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The Music BA: Musicology (HiTEC) Track

What is Musicology? 

If you've ever wondered about the meanings behind Chopin's piano nocturnes, the rich history of folk music in your community, wanted to analyze the changes in Miles Davis' "So What," or compose your own music, then you should explore Musicology at Geneseo! The Music BA with a focus in Musicology HiTEC (History, Theory, Ethnomusicology, Composition) approaches the study of music as a humanistic discipline, critically examining a variety of musical practices and their histories, ranging from the classical to the popular to the non-western. The program takes an integrated approach to the musicological disciplines, bringing a variety of critical, theoretical, and ethnographic perspectives to bear on the study of music. In addition, students may also complete coursework in music composition as part of this focus. The structure of the Musicology HiTEC focus is largely elective driven.  Students work with an advisor to identify their particular interests and learning goals, leading to a final portfolio of scholarly or creative work. There is no audition, performance, or recital requirement for the Music BA track in musicology.

Meet our Musicology Faculty
Monica HershbergerJames KimballMichael Masci

rite of spring

early recording

Program Requirements: 45 credits

Every student declaring a Music BA elects to focus in either Music Performance; Musicology HiTEC; Jazz and American Music Studies; or Music Business, Recording, and Production. Regardless of area of study, all students begin with a set of basic requirements that balance training in musicianship with methods for critical inquiry. Students electing to focus in Musicology complete additional, specialized coursework as described below. 

Musicianship and Critical Methods Requirement

The basic requirements for the Music BA balance training in musicianship with methods for critical inquiry and exploration of our rich musical world.

Total Credits: 26

Musicianship Requirement

  • MUSC 139, 140  Piano I and II (2cr)
  • MUSC 189  Elements of Music Theory (3cr)
  • MUSC 256  Elements of Diatonic Harmony and Polyphony (3cr)

Critical Histories and Methods

  • MUSC 236, 327 Thinking through Music I and II (6cr) 
  • MUSC 226 Music History I: Music in the European City, 1685-1803 (3cr)
  • MUSC 227 Music History II: Key Figures in Music History, Beethoven to Beyoncé (3cr)
  • MUSC 315 Music Analysis (3cr)
  • MUSC 331-339 Seminar in Musicology or Ethnomusicology (3cr)
Additional Musicology (HiTEC) Requirements

Total Credits: 19

One course chosen from (3cr):

  • MUSC 217 Jazz in America
  • MUSC 222 History of American Musical Theatre 
  • MUSC 231 Introduction to Ethnomusicology
  • MUSC 232 Folk Music in America

Electives, chosen from (16cr):

  • Music History, Theory, Criticism and Ethnomusicology
  • Harmony, Composition, and Conducting
  • Music Business, Recording and Production

For a complete listing of course numbers and titles, as well as courses the meet the elective requirement, see the Musicology HiTEC information sheet.


Program Design

The Music BA with a focus in musicology is organized around three pillars of study: Musicianship; Critical History, Theory, and Analysis; and Research and Integrated Inquiry. Each are contributes to the achievement of specific learning outcomes.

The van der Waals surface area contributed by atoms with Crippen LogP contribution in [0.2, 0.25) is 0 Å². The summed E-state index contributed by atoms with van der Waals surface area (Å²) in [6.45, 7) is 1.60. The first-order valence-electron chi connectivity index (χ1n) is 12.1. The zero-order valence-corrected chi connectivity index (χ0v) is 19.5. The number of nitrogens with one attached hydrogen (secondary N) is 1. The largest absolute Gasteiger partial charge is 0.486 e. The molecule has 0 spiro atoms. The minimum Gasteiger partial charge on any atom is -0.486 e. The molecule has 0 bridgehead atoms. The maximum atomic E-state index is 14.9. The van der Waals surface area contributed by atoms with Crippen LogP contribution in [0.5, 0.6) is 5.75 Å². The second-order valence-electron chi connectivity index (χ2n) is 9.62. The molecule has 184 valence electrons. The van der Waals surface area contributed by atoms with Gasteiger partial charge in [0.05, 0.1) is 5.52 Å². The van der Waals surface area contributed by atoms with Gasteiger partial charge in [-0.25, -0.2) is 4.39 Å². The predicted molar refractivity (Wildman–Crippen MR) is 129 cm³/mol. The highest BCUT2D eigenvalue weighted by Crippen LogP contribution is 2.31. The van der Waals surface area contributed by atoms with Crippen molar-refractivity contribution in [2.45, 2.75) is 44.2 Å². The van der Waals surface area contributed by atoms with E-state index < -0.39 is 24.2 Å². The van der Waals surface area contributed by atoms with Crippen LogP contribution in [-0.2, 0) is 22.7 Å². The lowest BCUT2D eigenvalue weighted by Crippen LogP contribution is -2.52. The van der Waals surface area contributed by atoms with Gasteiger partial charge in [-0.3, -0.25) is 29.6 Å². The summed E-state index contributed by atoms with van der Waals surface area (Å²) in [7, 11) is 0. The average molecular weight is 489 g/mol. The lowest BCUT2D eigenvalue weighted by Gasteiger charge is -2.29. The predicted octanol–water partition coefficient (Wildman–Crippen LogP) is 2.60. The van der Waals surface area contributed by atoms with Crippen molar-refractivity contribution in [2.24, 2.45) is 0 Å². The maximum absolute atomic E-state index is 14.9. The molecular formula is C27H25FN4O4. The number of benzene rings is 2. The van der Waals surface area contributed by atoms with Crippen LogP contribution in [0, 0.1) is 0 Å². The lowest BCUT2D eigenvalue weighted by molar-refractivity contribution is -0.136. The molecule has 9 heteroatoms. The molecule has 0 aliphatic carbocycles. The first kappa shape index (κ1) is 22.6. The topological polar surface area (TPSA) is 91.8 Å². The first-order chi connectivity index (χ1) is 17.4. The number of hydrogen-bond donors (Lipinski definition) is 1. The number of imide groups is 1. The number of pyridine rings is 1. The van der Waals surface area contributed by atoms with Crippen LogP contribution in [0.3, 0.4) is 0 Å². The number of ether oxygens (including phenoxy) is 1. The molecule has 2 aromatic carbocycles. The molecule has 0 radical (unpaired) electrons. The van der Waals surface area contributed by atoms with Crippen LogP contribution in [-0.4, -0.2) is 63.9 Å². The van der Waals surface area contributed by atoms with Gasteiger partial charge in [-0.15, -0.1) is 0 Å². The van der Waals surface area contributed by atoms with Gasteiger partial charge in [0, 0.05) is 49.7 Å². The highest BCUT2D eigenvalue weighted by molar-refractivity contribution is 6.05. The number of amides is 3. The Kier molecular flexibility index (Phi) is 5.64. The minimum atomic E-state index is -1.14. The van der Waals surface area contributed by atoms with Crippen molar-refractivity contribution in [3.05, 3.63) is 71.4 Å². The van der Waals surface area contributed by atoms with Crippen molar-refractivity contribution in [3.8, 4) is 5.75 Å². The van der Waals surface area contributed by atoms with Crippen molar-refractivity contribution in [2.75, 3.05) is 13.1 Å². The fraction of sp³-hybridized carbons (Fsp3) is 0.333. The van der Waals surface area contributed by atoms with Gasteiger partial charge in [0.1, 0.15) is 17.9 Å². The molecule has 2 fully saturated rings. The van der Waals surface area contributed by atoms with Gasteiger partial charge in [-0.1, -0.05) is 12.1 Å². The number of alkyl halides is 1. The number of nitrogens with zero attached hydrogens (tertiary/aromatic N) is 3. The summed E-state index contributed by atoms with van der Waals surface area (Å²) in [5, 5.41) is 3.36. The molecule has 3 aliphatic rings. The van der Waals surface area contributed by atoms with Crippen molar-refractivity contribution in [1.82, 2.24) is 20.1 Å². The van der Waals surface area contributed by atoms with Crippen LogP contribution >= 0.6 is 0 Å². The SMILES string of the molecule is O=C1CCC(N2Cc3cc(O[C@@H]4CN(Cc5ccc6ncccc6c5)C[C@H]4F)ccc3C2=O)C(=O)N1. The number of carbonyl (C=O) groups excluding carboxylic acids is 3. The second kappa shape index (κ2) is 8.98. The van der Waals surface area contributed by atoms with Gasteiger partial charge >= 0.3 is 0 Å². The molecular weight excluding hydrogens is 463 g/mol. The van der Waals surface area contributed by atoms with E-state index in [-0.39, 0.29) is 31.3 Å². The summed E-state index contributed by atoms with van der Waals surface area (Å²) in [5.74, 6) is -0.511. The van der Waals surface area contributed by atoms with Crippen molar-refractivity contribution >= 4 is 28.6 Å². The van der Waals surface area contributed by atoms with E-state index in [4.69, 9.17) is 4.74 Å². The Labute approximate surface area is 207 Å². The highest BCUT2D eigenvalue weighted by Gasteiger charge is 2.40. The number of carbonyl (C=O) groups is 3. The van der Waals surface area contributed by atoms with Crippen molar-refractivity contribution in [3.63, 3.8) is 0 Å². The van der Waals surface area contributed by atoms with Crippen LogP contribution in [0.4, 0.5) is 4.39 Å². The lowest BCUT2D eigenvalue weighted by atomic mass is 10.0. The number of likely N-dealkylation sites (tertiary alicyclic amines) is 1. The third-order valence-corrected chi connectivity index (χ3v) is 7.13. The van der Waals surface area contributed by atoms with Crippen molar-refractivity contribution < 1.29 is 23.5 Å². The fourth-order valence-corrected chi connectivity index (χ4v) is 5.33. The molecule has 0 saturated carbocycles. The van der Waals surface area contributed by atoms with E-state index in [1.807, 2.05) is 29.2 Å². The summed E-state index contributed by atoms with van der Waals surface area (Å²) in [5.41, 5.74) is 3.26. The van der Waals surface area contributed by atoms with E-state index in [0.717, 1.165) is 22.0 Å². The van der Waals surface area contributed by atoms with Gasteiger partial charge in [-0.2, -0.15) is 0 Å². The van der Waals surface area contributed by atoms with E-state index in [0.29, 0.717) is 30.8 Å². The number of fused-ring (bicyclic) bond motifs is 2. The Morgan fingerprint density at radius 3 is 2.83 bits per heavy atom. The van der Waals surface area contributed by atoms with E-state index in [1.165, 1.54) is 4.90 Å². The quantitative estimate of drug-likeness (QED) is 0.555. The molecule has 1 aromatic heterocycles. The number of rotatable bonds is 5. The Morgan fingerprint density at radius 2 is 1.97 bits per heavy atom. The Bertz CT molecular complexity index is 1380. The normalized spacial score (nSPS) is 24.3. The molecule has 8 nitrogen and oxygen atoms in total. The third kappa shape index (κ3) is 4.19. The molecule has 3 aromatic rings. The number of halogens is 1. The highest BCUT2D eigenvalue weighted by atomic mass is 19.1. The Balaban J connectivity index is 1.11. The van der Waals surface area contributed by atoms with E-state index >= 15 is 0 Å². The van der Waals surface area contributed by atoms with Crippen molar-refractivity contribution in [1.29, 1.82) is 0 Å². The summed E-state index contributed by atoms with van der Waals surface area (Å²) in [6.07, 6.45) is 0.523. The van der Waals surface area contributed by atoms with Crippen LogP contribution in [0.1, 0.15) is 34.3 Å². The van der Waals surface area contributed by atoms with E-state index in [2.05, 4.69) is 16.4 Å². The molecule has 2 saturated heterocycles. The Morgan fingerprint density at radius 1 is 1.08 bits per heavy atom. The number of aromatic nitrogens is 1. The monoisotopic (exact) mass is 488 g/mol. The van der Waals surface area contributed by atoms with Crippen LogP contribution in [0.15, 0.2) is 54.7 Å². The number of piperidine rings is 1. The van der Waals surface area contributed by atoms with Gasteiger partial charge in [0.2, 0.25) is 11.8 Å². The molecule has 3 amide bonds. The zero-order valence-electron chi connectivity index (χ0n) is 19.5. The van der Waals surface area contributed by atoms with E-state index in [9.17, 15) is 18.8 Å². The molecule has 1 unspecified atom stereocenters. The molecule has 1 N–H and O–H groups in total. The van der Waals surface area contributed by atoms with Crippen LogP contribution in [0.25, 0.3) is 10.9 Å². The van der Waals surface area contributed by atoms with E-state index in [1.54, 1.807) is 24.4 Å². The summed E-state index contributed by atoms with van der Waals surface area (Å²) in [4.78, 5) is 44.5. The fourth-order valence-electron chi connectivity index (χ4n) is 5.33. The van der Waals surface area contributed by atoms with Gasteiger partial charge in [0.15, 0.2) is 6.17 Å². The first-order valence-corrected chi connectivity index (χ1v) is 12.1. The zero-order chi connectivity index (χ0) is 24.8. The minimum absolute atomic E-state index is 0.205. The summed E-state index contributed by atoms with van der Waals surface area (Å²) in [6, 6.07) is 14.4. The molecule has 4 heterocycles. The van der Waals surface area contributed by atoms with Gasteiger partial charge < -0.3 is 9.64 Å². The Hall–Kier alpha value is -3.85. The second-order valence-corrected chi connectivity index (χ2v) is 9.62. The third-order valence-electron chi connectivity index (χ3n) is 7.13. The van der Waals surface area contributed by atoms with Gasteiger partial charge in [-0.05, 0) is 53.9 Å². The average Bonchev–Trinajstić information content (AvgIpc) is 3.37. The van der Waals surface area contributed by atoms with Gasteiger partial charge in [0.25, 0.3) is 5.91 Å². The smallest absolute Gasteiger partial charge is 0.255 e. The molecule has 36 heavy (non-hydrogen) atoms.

Musicianship

The first year centers around a year-long course in musicianship, with students receiving instruction in basic solfège, written harmony, keyboard, and aural skills. In addition to written mastery of all music theoretical rudiments, learning outcomes for the first-year musicianship course focus on the development of skills necessary for creative expression in music. These include a conceptual understanding of the rudiments of music theory, including scales, keys, and chords; an ability to sing and transcribe diatonic melodies as well as those that modulate to closely related keys; and an ability to provide a written three- or four-part harmonization of a diatonic melody or bass, as well as those that modulate to closely related and relative keys, making appropriate use of standard cadential and sequential patterns. Students interested in composition continue on to a second year course that focuses on the composition of more complex musical textures along with keyboard and accompaniment technique. 

Critical History, Theory, & Analysis

Students in their second year take a variety of courses introducing them to basic question and methods in music history, ethnomusicology, criticism, and analysis, including the foundational course in "Thinking through Music." These courses provide students with a critical vocabulary for discussing, analyzing, and evaluating claims made about music and its myriad cultural-historical contexts. Following these foundational courses, students may choose from a variety of musicological subfields ranging from ethnographic and archival work, to cultural theory and formal analysis. Upper-division courses also emphasize engagement with scholarly literature and method. 

Research & Integrated Inquiry

In the final year, students have the option to complete a final portfolio of written or creative work. Beginning in their junior year, students work with their advisor to formulate guiding questions meant to help students direct their research and creative work. The final contents of the portfolio are determined in consultation with the student's advisor. Students frequently present their work at undergraduate conferences or at Geneseo's day-long symposium of undergraduate research, GREAT Day.